The Universal Arts of Graphic Design | Off Book | PBS


Uploaded by PBSoffbook on 29.11.2012

Transcript:
First and foremost, graphic design has to communicate something. But good graphic
design makes people's lives better. You have to find a way to make sense of
how to make something beautiful and, to me, you're speaking for them.
As a graphic designer, concept is the first thing; idea
and life.
Graphic design is essentially a language for living.
Graphic design is about using
words and images to convey a message. Graphic designers have to know a lot about color
theory, typography, how to create a grid. But those are all really
basic. You have to be somebody that is really interested in
understanding human behavior, being able to understand how they think, how they choose, how
they buy, how they believe.
People probably don't think about how much graphic design impacts them. We use
graphic design to cross the street, to decide what we want to eat and how much we
want to eat.
We use graphic design to pay our bills, to get married. We use graphic design to get
divorced. We use graphic design in every single aspect of human life right now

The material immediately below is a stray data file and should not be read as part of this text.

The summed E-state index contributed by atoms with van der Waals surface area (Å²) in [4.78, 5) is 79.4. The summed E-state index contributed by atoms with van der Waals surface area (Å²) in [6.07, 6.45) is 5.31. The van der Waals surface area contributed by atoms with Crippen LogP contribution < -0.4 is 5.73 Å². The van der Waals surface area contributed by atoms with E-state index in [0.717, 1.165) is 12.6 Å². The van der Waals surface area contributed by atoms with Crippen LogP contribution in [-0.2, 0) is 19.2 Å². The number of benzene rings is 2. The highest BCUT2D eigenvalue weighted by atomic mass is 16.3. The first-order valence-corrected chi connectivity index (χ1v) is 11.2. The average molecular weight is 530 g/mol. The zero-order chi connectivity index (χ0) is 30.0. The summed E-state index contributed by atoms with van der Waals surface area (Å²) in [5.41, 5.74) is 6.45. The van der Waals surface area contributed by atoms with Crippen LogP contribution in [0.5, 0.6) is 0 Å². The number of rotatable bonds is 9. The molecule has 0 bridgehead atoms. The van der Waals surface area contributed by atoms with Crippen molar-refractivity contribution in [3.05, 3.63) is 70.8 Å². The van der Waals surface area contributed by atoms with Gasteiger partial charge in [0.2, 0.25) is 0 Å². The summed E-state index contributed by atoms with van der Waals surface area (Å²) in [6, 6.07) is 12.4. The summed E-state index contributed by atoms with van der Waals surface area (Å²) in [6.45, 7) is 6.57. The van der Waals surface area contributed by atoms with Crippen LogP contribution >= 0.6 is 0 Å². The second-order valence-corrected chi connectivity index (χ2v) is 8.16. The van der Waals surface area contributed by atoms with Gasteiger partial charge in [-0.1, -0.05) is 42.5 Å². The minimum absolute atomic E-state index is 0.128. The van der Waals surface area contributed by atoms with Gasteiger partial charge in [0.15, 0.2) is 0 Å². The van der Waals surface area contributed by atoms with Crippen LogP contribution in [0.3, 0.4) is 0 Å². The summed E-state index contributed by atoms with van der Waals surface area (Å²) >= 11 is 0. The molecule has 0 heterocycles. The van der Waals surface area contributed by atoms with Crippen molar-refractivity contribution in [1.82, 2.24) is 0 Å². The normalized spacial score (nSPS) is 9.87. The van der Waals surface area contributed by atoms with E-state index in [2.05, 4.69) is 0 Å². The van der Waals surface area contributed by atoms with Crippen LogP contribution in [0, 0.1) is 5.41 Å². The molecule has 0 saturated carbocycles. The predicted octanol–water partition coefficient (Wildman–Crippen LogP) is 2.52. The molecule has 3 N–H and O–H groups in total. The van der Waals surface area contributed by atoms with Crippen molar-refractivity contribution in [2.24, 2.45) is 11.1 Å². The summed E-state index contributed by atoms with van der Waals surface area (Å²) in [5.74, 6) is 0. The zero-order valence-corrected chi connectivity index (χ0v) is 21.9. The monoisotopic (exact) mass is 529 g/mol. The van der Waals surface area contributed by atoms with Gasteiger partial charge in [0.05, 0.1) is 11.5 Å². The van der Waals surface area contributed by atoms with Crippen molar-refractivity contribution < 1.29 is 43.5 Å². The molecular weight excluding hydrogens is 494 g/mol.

and people tend to like things best when they feel that they are respected by that
thing.
But I think, ultimately, if it moves you, whether it be a good emotion or a bad
emotion, chances are that it's effective because it's getting you to think about
something and it's getting you to potentially take action.
When I work on package design I like for there to be an idea behind it.
I like for there to be some wit, some language, some feeling that
there is a human hand behind what you are interacting with.
Like, for instance, matchbooks are one of my favorite things to design. It's this
nice intimate moment between you and the smoker or
candlelighter because you have the reveal that can be completely
surprising. For the Spice Market, we turned them into these little incense boxes. I
like to think about the product like I'm the consumer. So, when we were working
on the kleenex project, we learned that, for some people, choosing which pattern
on the box to take home is a huge part of